The best part of vacationing in Door County, WI is the way its delightful harbors make you feel you left work and daily stress miles back at the last stoplight.
The county actually begins back a ways on a thumb shaped peninsula that separates Lake Michigan from Green Bay (the body of water, not the city). There are a smattering of stoplights at its southern end.
But once you cross a drawbridge over Sturgeon Bay, a shipping waterway cut across the peninsula to connect Lake Michigan to Green Bay, you enter a world where a curve in the road reveals yet another scenic view and where villages have a few scattered stop signs, not stop lights.
However, to experience the dangerous waters where Lake Michigan waves bump against those from Green Bay that give the peninsula its name, you should drive north about 40 miles from Sturgeon Bay to Gills Rock and then a short distance to Northport. There you would take a ferry across to Washington Island.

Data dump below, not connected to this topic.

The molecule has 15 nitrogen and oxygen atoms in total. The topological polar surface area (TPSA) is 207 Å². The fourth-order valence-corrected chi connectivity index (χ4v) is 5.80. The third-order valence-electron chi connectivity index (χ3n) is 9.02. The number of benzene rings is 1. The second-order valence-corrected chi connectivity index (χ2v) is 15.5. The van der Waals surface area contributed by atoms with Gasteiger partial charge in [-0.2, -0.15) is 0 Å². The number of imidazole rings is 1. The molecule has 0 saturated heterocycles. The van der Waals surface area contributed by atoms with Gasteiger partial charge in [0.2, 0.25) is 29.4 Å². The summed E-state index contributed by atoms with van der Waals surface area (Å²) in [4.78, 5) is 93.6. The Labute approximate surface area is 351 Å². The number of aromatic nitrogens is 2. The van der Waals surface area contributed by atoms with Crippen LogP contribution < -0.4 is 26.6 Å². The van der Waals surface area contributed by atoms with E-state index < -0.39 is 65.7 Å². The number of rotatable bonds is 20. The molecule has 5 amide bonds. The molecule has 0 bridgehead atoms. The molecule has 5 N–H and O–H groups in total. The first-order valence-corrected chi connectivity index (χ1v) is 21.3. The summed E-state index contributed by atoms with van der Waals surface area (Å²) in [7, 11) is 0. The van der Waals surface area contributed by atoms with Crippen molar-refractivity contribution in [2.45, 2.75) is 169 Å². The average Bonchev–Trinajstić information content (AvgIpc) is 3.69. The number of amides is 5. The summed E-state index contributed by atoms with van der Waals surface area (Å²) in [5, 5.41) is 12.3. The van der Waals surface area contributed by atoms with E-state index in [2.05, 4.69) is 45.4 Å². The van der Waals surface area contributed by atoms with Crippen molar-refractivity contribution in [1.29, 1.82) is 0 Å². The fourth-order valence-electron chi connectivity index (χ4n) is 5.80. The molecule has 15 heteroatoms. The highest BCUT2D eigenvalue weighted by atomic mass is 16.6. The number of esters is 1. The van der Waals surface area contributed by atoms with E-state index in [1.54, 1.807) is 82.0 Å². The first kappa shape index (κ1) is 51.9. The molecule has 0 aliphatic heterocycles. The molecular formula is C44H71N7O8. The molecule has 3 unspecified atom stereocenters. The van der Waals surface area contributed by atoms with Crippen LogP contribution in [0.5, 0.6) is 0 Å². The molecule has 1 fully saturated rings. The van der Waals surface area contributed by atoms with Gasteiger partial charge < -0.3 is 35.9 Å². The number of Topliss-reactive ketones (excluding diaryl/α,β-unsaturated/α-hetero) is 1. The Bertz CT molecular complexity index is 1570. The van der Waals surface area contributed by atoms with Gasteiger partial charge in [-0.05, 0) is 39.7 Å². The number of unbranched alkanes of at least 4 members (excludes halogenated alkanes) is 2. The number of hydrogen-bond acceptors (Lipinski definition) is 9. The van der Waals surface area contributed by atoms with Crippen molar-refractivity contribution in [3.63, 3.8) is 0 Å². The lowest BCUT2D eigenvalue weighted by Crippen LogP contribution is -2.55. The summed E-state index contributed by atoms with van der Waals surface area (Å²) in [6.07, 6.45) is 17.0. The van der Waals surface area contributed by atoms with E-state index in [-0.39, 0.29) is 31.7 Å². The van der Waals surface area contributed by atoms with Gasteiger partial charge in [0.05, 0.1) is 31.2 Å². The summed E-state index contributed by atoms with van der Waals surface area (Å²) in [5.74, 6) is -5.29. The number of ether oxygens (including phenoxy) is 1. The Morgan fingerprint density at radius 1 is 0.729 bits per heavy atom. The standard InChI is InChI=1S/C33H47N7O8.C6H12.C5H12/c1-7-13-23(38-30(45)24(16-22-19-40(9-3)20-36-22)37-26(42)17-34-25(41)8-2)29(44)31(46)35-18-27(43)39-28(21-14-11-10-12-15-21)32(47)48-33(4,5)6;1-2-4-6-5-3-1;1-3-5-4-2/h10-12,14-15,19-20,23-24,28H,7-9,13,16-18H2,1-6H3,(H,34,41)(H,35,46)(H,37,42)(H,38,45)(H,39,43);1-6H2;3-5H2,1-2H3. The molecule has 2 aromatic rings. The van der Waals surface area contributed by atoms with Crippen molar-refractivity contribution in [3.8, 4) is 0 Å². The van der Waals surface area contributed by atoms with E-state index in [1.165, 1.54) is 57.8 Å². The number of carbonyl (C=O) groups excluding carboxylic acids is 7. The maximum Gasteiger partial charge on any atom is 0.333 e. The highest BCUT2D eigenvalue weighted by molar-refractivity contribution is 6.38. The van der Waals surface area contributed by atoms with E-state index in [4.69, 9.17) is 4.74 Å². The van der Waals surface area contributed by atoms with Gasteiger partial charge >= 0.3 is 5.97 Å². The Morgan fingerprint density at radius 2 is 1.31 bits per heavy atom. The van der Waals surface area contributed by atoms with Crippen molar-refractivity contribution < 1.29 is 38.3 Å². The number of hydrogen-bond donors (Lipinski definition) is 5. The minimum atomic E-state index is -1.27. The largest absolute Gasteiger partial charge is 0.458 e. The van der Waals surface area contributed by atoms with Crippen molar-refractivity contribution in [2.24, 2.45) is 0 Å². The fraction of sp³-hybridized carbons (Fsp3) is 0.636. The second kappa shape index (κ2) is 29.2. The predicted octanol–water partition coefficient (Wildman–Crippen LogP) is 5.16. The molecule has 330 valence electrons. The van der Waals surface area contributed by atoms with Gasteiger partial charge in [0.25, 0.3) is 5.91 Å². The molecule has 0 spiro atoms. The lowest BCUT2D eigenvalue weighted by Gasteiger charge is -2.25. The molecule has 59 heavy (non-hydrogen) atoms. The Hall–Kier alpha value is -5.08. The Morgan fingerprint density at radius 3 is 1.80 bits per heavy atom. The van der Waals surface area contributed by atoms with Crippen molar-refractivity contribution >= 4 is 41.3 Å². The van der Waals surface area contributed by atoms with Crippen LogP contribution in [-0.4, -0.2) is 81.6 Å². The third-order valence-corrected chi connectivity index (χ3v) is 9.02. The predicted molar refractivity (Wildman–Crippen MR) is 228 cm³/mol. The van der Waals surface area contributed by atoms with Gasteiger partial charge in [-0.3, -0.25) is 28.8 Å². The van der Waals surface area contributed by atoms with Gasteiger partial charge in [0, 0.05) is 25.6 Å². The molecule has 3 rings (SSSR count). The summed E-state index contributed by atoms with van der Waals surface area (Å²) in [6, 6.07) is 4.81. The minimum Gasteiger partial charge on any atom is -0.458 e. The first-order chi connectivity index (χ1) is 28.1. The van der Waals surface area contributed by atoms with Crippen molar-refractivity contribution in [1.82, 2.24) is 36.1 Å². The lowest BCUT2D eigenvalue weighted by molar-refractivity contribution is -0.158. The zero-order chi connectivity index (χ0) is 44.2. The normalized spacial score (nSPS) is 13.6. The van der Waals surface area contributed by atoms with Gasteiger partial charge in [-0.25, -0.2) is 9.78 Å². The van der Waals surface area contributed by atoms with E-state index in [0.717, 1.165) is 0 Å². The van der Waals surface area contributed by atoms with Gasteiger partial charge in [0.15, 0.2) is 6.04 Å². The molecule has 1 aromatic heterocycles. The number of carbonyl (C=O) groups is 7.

Among the stories floating between the peninsula and the island is a tale of how when one native tribe lured another tribe to cross from Washington Island to the peninsula, those who attempted the crossing died in the stormy waters, thus giving the crossing the name Death’s Door.
Safe? Yes, though sometimes the trip can be rocky. But the Washington Island Ferry is so popular the best plan is to check the season’s schedule and get to its departure ramp at Northport ahead of time so there is room for your car.
While exploring look for Island Stavkirke, a recreated 12th century Norwegian church and the Jacobsen Museum of island artifacts.
OK, you’re here, meaning at the Door County room, condo, guest house or cottage or other lodging you booked ahead of time, and you are already gazing out at the quiet blue expanse of Green Bay or the ever changing colors of Lake Michigan.
Ah, but an hour later comes the stomach rumble, so next is investigate food options. Do ask your accommodation manager because Door County is loaded with good restaurants and diners so choosing one is a matter of what kind of food you’re in the mood for and how far you want to go. Continue reading “The Door: A heavenly vacation spot belies its death passage name”